Quo Vadis Overview:

Quo Vadis (1951) was a Historical - Drama Film directed by Mervyn LeRoy and Anthony Mann and produced by Sam Zimbalist.

Academy Awards 1951 --- Ceremony Number 24 (source: AMPAS)

Best Supporting ActorLeo GennNominated
Best Supporting ActorPeter UstinovNominated
Best Art DirectionArt Direction: William A. Horning, Cedric Gibbons, Edward Carfagno; Set Decoration: Hugh HuntNominated
Best CinematographyRobert Surtees, William V. SkallNominated
Best Costume DesignHerschel McCoyNominated
Best Film EditingRalph E. WintersNominated
Best Music - ScoringMiklos RozsaNominated
Best PictureSam Zimbalist, ProducerNominated

BlogHub Articles:

From the Archives: Quo Vadis ( 1951 )

By The Metzinger Sisters on Apr 8, 2020 From Silver Scenes - A Blog for Classic Film Lovers

Robert Taylor and Deborah Kerr in the MGM epic Quo Vadis ( 1951 ). The film was based upon the 1895 Polish novel by Henryk Sienkiewicz and was a huge blockbuster hit for Metro-Goldwyn-Mayer. From the Archives is our latest series of posts where we share photos from the Silverbanks Pictures collect... Read full article

Old Hollywood Villains: Nero in Quo Vadis (1951)

By Amanda Garrett on Apr 29, 2017 From Old Hollywood Films

Today, I'm writing about Peter Ustinov's Academy Award-nominated performance as Roman Emperor Nero in Quo Vadis (1951). This article is part of The Great Villain Blogathon 2017 hosted by Speakeasy, Shadows and Satin, and Silver Screenings. Every old Hollywood epic needs a memorable villain, wh... Read full article

1001 Classic Movies: Quo Vadis

By Amanda Garrett on Mar 21, 2016 From Old Hollywood Films

Quo Vadis (1951), starring Robert Taylor and Deborah Kerr, is one of the 1001 classic movies you should see. Each Monday, I'm going to recommend a classic movie you should see (for the reasons behind the 1001 series and reviews of earlier films covered go here). Throughout March, I'll be celebrat... Read full article

Quo Vadis (1951)

By Beatrice on Aug 9, 2015 From Flickers in Time

Quo Vadis ? Directed by Mervyn LeRoy Written by John Lee Mahin, S.N. Behrman, and Sonya Levien from the novel by Henryk Sienkiewicz 1951/USA Metro-Goldwyn-Mayer First viewing/Netflix rental Objectively, this is worth seeing for Ustinov’s performance, the spectacle, and the music. Subjective... Read full article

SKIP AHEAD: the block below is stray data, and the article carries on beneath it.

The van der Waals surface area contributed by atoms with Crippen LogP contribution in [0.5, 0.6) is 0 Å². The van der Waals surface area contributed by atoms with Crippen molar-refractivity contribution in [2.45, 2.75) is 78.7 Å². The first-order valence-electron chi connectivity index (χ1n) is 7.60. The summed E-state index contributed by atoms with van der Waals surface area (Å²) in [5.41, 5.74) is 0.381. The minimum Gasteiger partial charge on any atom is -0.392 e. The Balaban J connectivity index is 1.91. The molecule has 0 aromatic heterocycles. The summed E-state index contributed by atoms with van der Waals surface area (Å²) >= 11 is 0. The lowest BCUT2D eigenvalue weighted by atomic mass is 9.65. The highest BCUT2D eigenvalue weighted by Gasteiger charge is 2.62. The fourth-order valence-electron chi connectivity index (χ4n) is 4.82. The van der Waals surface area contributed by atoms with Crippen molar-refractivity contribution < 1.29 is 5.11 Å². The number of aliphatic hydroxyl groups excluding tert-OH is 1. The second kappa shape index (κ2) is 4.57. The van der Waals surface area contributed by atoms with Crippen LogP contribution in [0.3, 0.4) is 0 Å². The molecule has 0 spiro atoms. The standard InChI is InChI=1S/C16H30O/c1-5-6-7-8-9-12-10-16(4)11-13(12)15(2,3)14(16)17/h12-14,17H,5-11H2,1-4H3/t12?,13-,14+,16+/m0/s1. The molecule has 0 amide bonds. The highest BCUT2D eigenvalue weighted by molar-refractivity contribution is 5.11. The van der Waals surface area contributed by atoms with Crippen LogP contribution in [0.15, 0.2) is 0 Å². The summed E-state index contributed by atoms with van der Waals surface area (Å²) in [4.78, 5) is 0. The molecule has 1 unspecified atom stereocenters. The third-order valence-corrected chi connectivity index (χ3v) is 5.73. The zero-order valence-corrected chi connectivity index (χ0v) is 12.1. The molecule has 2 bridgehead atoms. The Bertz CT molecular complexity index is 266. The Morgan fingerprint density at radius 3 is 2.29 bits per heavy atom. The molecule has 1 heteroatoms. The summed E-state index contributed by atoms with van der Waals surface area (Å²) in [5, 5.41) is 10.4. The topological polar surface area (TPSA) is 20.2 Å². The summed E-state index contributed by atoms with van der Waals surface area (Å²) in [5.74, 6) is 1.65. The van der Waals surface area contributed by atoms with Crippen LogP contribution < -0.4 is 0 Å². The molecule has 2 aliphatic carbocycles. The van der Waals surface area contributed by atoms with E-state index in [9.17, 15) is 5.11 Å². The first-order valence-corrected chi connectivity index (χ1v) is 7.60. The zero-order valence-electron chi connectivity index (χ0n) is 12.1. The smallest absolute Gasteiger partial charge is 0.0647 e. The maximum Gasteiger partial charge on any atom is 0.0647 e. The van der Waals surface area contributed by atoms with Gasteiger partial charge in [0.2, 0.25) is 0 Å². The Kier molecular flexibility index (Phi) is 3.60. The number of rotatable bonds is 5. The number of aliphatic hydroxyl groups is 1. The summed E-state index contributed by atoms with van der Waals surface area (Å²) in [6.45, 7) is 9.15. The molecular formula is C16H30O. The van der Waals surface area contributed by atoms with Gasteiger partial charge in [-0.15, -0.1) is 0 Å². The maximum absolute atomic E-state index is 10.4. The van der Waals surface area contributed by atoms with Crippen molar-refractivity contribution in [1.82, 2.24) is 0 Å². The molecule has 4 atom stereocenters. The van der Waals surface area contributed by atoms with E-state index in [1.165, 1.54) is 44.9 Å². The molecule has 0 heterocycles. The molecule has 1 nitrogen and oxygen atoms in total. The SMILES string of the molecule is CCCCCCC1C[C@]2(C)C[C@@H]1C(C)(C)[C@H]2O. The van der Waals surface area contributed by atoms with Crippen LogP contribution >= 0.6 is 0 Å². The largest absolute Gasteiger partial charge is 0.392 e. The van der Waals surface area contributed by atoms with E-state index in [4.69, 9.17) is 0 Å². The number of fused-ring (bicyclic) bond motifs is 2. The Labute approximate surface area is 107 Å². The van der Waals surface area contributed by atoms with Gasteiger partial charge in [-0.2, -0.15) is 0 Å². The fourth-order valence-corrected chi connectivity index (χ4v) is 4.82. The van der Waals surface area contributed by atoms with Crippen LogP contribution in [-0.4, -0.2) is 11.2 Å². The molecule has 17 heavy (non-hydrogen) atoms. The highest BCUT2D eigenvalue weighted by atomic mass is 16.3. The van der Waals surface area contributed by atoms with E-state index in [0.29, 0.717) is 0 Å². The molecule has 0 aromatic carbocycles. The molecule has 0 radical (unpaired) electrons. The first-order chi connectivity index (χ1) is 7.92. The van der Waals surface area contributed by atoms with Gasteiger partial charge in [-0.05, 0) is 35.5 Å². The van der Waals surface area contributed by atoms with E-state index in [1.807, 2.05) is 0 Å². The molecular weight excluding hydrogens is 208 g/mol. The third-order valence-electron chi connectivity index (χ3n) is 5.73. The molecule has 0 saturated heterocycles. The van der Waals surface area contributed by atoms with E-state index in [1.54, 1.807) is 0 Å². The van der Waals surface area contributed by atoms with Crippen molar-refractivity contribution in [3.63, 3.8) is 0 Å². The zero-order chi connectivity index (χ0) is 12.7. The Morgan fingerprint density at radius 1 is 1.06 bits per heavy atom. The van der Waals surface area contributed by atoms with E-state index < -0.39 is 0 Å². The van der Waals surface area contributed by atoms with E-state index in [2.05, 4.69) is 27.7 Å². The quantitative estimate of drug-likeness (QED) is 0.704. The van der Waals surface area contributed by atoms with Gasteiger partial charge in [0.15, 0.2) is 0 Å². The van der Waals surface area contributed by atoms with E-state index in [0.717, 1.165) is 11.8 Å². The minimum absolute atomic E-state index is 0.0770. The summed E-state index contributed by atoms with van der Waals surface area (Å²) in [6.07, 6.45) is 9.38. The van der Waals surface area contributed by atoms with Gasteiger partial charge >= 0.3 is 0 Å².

QUO VADIS? (1951)

By Clayton on May 1, 2014 From Phantom Empires

QUO VADIS? (1951) 5/1/2014 0 Comments I'm a huge fan of the Sword and Sandal picture. When I was a kid, beside the wonderful Italian Peplums, my Saturday and Sunday afternoon fare consisted mainly of some of the fantastic Holly... Read full article

See all Quo Vadis articles

Quotes from

Petronius: [in his dying letter to Nero] To Nero, Emperor of Rome, Master of the World, Divine Pontiff. I know that my death will be a disappointment to you, since you wished to render me this service yourself. To be born in your reign is a miscalculation; but to die in it is a joy. I can forgive you for murdering your wife and your mother, for burning our beloved Rome, for befouling our fair country with the stench of your crimes. But one thing I cannot forgive - the boredom of having to listen to your verses, your second-rate songs, your mediocre performances. Adhere to your special gifts, Nero - murder and arson, betrayal and terror. Mutilate your subjects if you must; but with my last breath I beg you - do not mutilate the arts. Fare well, but compose no more music. Brutalize the people, but do not bore them, as you have bored to death your friend, the late Gaius Petronius.

Petronius: [to Nero] You will be worthy of the spectacle - as the spectacle is worthy of you.

Petronius: [to Eunice] You ask why I do this. Because I love Nero, perhaps? He fills me with loathing!

read more quotes from Quo Vadis...

Facts about

Sophia Loren's mother, Romilda Villani, also got a bit part as a slave girl.
Filmed at the new Cincecitta Studio in Rome, a long delayed production complex originally conceived by Benito Mussolini and Hal Roach under their proposed R.A.M. ("Roach and Mussolini") Corporation, which was ultimately aborted. This fascist business alliance horrified 1930s' studio moguls and ultimately led to Roach defecting from his MGM distribution deal to United Artists in 1937. This new studio complex offered massive sets and cheap Italian labor. It would be later utilized by many producers, including Federico Fellini.
The movie's huge box office success was credited with saving MGM from bankruptcy.
read more facts about Quo Vadis...
Share this page:
Visit the Classic Movie Hub Blog CMH
Best Picture Oscar 1951

See more Best Picture awards>>
Also directed by Mervyn LeRoy

More about Mervyn LeRoy >>
Also produced by Sam Zimbalist

More about Sam Zimbalist >>
Related Lists
Create a list

See All Related Lists >>
Also released in 1951

See All 1951 films >>
More "Period Piece" films

See All "Period Piece" films >>
More "Ancient World" films

See All "Ancient World" films >>
More "Book-Based" films

See All "Book-Based" films >>
More "Religious" films

See All "Religious" films >>